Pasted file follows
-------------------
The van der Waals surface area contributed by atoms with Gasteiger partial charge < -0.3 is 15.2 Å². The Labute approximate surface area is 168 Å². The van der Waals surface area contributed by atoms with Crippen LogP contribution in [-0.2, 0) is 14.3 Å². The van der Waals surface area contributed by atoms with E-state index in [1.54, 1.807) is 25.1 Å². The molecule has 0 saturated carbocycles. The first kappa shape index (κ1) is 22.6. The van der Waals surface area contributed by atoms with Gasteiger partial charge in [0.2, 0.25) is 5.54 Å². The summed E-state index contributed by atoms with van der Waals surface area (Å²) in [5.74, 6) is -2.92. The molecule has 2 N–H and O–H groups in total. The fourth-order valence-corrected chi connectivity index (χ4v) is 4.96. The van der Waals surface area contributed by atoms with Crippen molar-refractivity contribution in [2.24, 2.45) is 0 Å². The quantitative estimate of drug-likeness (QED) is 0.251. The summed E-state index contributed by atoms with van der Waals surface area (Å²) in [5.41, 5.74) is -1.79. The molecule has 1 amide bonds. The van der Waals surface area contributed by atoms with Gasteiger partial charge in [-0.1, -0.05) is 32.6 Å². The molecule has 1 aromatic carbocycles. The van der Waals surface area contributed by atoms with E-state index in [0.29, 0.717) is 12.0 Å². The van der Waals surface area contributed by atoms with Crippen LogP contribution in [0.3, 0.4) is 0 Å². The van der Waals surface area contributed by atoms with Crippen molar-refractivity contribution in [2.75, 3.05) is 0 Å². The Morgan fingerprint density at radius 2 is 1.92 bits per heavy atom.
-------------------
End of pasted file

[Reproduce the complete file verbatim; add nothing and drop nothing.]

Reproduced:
The van der Waals surface area contributed by atoms with Gasteiger partial charge < -0.3 is 15.2 Å². The Labute approximate surface area is 168 Å². The van der Waals surface area contributed by atoms with Crippen LogP contribution in [-0.2, 0) is 14.3 Å². The van der Waals surface area contributed by atoms with E-state index in [1.54, 1.807) is 25.1 Å². The molecule has 0 saturated carbocycles. The first kappa shape index (κ1) is 22.6. The van der Waals surface area contributed by atoms with Gasteiger partial charge in [0.2, 0.25) is 5.54 Å². The summed E-state index contributed by atoms with van der Waals surface area (Å²) in [5.74, 6) is -2.92. The molecule has 2 N–H and O–H groups in total. The fourth-order valence-corrected chi connectivity index (χ4v) is 4.96. The van der Waals surface area contributed by atoms with Crippen molar-refractivity contribution in [2.24, 2.45) is 0 Å². The quantitative estimate of drug-likeness (QED) is 0.251. The summed E-state index contributed by atoms with van der Waals surface area (Å²) in [5.41, 5.74) is -1.79. The molecule has 1 amide bonds. The van der Waals surface area contributed by atoms with Gasteiger partial charge in [-0.1, -0.05) is 32.6 Å². The molecule has 1 aromatic carbocycles. The van der Waals surface area contributed by atoms with E-state index in [0.29, 0.717) is 12.0 Å². The van der Waals surface area contributed by atoms with Crippen LogP contribution in [0.3, 0.4) is 0 Å². The van der Waals surface area contributed by atoms with Crippen molar-refractivity contribution in [2.75, 3.05) is 0 Å². The Morgan fingerprint density at radius 2 is 1.92 bits per heavy atom.